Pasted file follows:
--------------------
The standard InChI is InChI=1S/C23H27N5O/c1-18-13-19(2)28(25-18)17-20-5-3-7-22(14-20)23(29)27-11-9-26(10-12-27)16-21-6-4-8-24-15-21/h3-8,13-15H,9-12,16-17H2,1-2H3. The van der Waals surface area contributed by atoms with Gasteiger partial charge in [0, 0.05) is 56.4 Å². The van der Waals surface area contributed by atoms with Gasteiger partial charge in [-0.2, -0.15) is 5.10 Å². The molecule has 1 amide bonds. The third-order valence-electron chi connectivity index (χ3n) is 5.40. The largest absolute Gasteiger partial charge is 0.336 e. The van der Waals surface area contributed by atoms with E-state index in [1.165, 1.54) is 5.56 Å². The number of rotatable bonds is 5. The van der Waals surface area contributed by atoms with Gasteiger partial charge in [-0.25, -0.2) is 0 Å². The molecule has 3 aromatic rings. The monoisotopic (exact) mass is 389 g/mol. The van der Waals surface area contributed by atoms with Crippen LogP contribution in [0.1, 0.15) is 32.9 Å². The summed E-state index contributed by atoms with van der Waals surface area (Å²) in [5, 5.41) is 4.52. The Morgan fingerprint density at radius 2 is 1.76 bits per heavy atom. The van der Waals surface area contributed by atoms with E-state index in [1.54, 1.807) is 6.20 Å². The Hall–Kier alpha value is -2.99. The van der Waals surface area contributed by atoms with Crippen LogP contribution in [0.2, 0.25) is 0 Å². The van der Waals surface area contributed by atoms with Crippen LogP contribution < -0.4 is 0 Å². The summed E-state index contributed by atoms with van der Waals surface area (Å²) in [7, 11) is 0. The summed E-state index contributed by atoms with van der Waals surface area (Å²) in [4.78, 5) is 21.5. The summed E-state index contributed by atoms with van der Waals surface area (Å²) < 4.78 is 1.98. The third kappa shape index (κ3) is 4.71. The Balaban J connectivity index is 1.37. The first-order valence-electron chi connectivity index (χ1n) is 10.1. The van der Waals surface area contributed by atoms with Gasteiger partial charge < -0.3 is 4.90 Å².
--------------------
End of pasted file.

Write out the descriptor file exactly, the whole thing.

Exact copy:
The standard InChI is InChI=1S/C23H27N5O/c1-18-13-19(2)28(25-18)17-20-5-3-7-22(14-20)23(29)27-11-9-26(10-12-27)16-21-6-4-8-24-15-21/h3-8,13-15H,9-12,16-17H2,1-2H3. The van der Waals surface area contributed by atoms with Gasteiger partial charge in [0, 0.05) is 56.4 Å². The van der Waals surface area contributed by atoms with Gasteiger partial charge in [-0.2, -0.15) is 5.10 Å². The molecule has 1 amide bonds. The third-order valence-electron chi connectivity index (χ3n) is 5.40. The largest absolute Gasteiger partial charge is 0.336 e. The van der Waals surface area contributed by atoms with E-state index in [1.165, 1.54) is 5.56 Å². The number of rotatable bonds is 5. The van der Waals surface area contributed by atoms with Gasteiger partial charge in [-0.25, -0.2) is 0 Å². The molecule has 3 aromatic rings. The monoisotopic (exact) mass is 389 g/mol. The van der Waals surface area contributed by atoms with Crippen LogP contribution in [0.1, 0.15) is 32.9 Å². The summed E-state index contributed by atoms with van der Waals surface area (Å²) in [5, 5.41) is 4.52. The Morgan fingerprint density at radius 2 is 1.76 bits per heavy atom. The van der Waals surface area contributed by atoms with E-state index in [1.54, 1.807) is 6.20 Å². The Hall–Kier alpha value is -2.99. The van der Waals surface area contributed by atoms with Crippen LogP contribution in [0.2, 0.25) is 0 Å². The van der Waals surface area contributed by atoms with Crippen LogP contribution < -0.4 is 0 Å². The summed E-state index contributed by atoms with van der Waals surface area (Å²) in [7, 11) is 0. The summed E-state index contributed by atoms with van der Waals surface area (Å²) in [4.78, 5) is 21.5. The summed E-state index contributed by atoms with van der Waals surface area (Å²) < 4.78 is 1.98. The third kappa shape index (κ3) is 4.71. The Balaban J connectivity index is 1.37. The first-order valence-electron chi connectivity index (χ1n) is 10.1. The van der Waals surface area contributed by atoms with Gasteiger partial charge < -0.3 is 4.90 Å².